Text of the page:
New option for special needs students

Friends forever … St Gabriel’s expansion into secondary schooling will allow students to complete their education together in one place.

There’s a new high school for children with special needs in Sydney’s north-west.

From January 2019, St Gabriel’s School, a Catholic primary special education school in Castle Hill, will expand to offer places in Year 7.

A progressive roll-out of the following year levels will see the school offer full K-12 classes by 2023.

St Gabriel’s secondary school will continue the work of the primary school, providing education to students with diagnosed conditions including autism, mild to moderate intellectual disabilities and sensory impairments.

Principal Jon Franzin says St Gabriel’s expansion is driven by the needs of the school community.

“The transition point between primary and secondary is particularly challenging for parents. Being able to offer a continuum of services in K-12 is something that the parent community has been longing for their children.”

Gospel values … St Gabriel’s principal Jon Franzin believes every student has the right to a quality, hope-filled education.

Previously, about half of St Gabriel’s students graduated to its sister high school, St Edmund’s College in Wahroonga on Sydney’s upper north shore, with the remainder finding places in other independent schools or the public system.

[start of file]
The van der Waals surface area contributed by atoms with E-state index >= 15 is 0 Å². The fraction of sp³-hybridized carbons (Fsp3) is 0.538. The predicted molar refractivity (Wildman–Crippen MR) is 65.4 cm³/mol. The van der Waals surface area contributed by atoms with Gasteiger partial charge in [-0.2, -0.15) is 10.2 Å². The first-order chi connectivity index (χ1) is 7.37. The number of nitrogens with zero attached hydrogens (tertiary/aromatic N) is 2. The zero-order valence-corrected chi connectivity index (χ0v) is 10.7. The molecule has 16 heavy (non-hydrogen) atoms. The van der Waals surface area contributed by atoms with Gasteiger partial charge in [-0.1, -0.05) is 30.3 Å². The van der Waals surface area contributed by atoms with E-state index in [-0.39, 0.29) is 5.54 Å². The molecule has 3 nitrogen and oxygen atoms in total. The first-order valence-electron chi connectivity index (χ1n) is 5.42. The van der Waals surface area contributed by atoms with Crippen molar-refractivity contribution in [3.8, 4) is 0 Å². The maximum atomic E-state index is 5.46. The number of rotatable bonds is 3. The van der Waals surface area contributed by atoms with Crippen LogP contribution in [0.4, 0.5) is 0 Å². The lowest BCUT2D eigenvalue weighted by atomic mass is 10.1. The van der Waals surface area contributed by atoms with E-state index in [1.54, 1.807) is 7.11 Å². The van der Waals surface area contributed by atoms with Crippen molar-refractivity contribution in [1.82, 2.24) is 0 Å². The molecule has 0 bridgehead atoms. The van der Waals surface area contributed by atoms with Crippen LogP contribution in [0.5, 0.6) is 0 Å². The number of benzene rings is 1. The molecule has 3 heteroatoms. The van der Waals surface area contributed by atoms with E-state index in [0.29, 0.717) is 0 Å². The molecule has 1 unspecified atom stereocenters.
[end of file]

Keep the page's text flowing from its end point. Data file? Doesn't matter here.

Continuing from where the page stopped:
Rapid population growth in Sydney’s west though has strengthened the demand for a local special needs high school, particularly for parents seeking a Catholic education for their children, Mr Franzin says.

“Travel time to St Edmund’s is significant, especially for families who live west of St Gabriel’s and finding a place in the Catholic setting can be challenging,” he says.

St Gabriel’s and St Edmund’s are co-ed schools in the Edmund Rice tradition. They place a strong emphasis on Catholic traditions of love, justice, freedom and inclusion to promote acceptance and develop positive self-esteem in students.

These schools offer “holistic education for the child, not just about curriculum; it’s about Christian values that we espouse and live out,” he says.

Holistic education … St Gabriel’s emphasises Catholic traditions to promote acceptance and the development of self-esteem in students.

As principal of both schools, Mr Franzin says the development of life skills is at the heart of their mission to equip students with the ability to participate meaningfully in the wider community as adults.

“All students will undertake our Pathways to Work program; part of that is one day a week work experience in the community,” he says, with the aim of placing students in some kind of work role when they finish school. “Depending on needs, some will get supported employment or volunteer work. Where students have the capacity, we’re aiming to get them into regularised employment.”

St Edmund’s College has had great success with its hospitality industry training program and St Gabriel’s will also focus on food and beverage service with a view to incorporating agricultural studies in the future.